The historical, social and cultural ties between the Nordic countries mean that people have sought to understand one another in the region for centuries. However, measures taken by the Nordic Council and the Nordic Council of Ministers since the 1960s can be seen as a watershed for mutual intelligibility becoming a political issue: Nordic co-operation is, to a certain extent, founded on mutually intelligibility of language, as well as mutual social, cultural and political norms. The Helsinki Treaty, first signed in 1962, envisaged the strengthening of social and cultural ties. In 1981, the Nordic Language Convention’s goal was to allow Nordic people to use their mother tongue when dealing with official bodies across the Nordic countries. However, the convention does not cover all mother tongues, but only Danish, Finnish, Icelandic, Norwegian and Swedish. In 2006, a non-binding Declaration on Nordic Language Policy built on this foundation, arguably with more recognition for a greater number of languages and multilingualism. The message is clear: Mutual intelligibility is crucial to Nordic co-operation.

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The signing of the 1962 Nordic Treaty in Helsinki by the Finnish prime minister Martti Miettunen (middle), Icelandic minister of Justice Bjarni Benediktsson (left), Norwegian minister of education Helge Sivertsen (right) and Swedish minister of justice Herman Kling (far right). Photo: Olavi Kaskisuo / Lehtikuva, Wikipedia Commons.

But does mutual intelligibility have to be based on a Nordic language? According to a Nordic Council of Ministers survey in 2021, 95% of young people in the Nordic countries say that English is ‘easy to understand’, when young people in Finland, Greenland and Iceland find Danish, Swedish and Norwegian ‘difficult to understand’. In this context, it has been argued that the use of English could make the linguistic situation more equal for everyone. But, since the Nordic languages are perceived as a key element of Nordic identity, the linguistic battle for Nordic co-operation can potentially be seen as a battle against English.

In another context, the Nordic governments, as well as the Nordic Council and the Nordic Council of Ministers, have taken initiatives towards equality and the inclusion of minority groups including their languages. For example, in October 2021, the Finnish government initiated a Truth and Reconciliation Commission with the purpose of acknowledging past and present discriminative acts against the Sámi and their consequences, and to raise awareness of the Sámi Indigenous community in Finland, reinforcing their right to maintain their language and culture. Still, especially for linguistic minorities, multilingualism and the use of languages other than their mother tongue remain necessary to function in the various contexts of Nordic society. Together, speakers of minority languages (e.g. Sámi), dialects (e.g. Bornholmsk), vernaculars (e.g. Rinkebysvenska, an urban vernicular spoken in a neighborhood with many immigrants in Stockholm), and speakers of older or newer immigrant languages (e.g. Somali) have to adapt.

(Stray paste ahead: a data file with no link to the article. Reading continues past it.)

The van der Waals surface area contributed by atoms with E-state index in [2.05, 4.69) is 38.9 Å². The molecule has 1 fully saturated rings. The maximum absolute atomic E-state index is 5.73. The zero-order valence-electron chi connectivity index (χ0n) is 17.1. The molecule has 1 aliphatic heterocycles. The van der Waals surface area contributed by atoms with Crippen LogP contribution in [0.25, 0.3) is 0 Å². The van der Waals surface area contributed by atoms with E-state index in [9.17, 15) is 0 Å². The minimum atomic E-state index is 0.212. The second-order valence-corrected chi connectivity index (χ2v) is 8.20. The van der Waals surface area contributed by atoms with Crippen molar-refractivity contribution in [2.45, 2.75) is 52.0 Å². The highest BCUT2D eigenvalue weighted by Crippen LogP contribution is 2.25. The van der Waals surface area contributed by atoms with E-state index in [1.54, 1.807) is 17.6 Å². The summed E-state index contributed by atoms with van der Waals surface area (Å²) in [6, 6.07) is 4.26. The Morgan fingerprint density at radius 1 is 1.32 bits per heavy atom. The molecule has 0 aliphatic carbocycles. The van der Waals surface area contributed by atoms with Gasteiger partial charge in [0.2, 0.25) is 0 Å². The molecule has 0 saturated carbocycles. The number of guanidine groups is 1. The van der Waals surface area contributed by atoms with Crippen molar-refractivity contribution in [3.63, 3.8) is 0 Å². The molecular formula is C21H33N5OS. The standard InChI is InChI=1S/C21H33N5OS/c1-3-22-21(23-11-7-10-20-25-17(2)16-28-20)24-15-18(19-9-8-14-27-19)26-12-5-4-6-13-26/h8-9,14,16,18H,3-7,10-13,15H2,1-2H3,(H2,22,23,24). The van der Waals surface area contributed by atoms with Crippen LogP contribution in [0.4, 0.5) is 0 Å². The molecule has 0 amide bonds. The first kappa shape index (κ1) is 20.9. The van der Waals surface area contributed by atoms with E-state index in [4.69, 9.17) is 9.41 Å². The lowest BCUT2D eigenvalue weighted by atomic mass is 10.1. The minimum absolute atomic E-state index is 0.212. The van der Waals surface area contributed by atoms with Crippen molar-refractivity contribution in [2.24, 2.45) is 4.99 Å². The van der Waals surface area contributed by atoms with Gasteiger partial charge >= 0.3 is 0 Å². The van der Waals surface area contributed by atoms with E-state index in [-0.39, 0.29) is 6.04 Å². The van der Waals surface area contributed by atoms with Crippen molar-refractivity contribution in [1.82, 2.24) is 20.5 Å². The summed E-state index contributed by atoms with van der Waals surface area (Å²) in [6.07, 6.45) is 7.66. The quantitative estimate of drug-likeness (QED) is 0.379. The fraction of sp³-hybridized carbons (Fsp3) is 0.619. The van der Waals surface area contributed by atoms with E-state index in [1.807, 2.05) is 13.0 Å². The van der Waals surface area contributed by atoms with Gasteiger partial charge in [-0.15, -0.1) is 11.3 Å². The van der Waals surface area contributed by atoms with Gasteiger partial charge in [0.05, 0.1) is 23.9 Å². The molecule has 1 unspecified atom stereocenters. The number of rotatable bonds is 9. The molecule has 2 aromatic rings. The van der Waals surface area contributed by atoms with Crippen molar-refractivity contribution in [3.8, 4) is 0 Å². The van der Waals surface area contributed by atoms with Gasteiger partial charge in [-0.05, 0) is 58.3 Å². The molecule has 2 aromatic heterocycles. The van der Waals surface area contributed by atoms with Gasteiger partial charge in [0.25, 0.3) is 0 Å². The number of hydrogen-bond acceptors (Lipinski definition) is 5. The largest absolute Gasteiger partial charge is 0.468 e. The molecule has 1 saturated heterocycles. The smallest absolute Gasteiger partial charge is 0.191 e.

On the one side, there are a variety of political reasons for perpetuating the myth that all speakers of Nordic languages understand one another. On the other, there is political will to ensure that speakers of minority languages are also included in the political, cultural and social life of the Nordics. While political initiatives tend to focus on Danish, Swedish and Norwegian in the name of unity and co-operation, people with other linguistic preferences have to be more linguistically flexible – often at the expense of fully expressing themselves and making themselves heard.  Mutual intelligibility can be used as a symbol of a big, happy family when looking at the Nordics from the outside, an image which rather hides the reality of language in the Nordics – a reality which is in fact much more rich and interesting.

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The Sami Truth and Reconciliation Commission begins its work in Finland, October 28th 2021. Photo: Laura Kotila / Finnish Government, Flickr.

Further reading:

  • Beng Östling, ‘Will English become the new Nordic language of cooperation?’. (2021).
  • Charlotte Gooskens, ‘The Contribution of Linguistic Factors to the Intelligibility of Closely Related Languages’, Journal of Multilingual and Multicultural Development, 28, 6 (2007) pp. 445-467.
  • Maisa Martin, ‘Multilingualism in Nordic Cooperation – A View from the Margin’, in Dangerous Multilingualism: Northern Perspectives on Order, Purity and Normality (London: Palgrave Macmillan, 2012).
  • Oscar Bandle, Kurt Braunmüller, Ernst Hakon Jahr, Allan Karker, Hans-Peter Naumann, Ulf Telemann, Lennart Elmevik and Gun Widmark, ‘The Nordic Languages’ (Berlin: De Gruyter Mouton, 2008).


This article has been republished from

We thank for their kind permission. A Danish translation can be found on

Mariève Chouinard is currently working towards her Master’s degree in linguistics at Aarhus University. She also obtained a certification for teaching English as a second language at Carleton University in Ottawa, Canada. Her fields of interest include toponymy, spatial language and conceptualization, language revitalization, sign languages and the instruction of literacy to adult newcomers.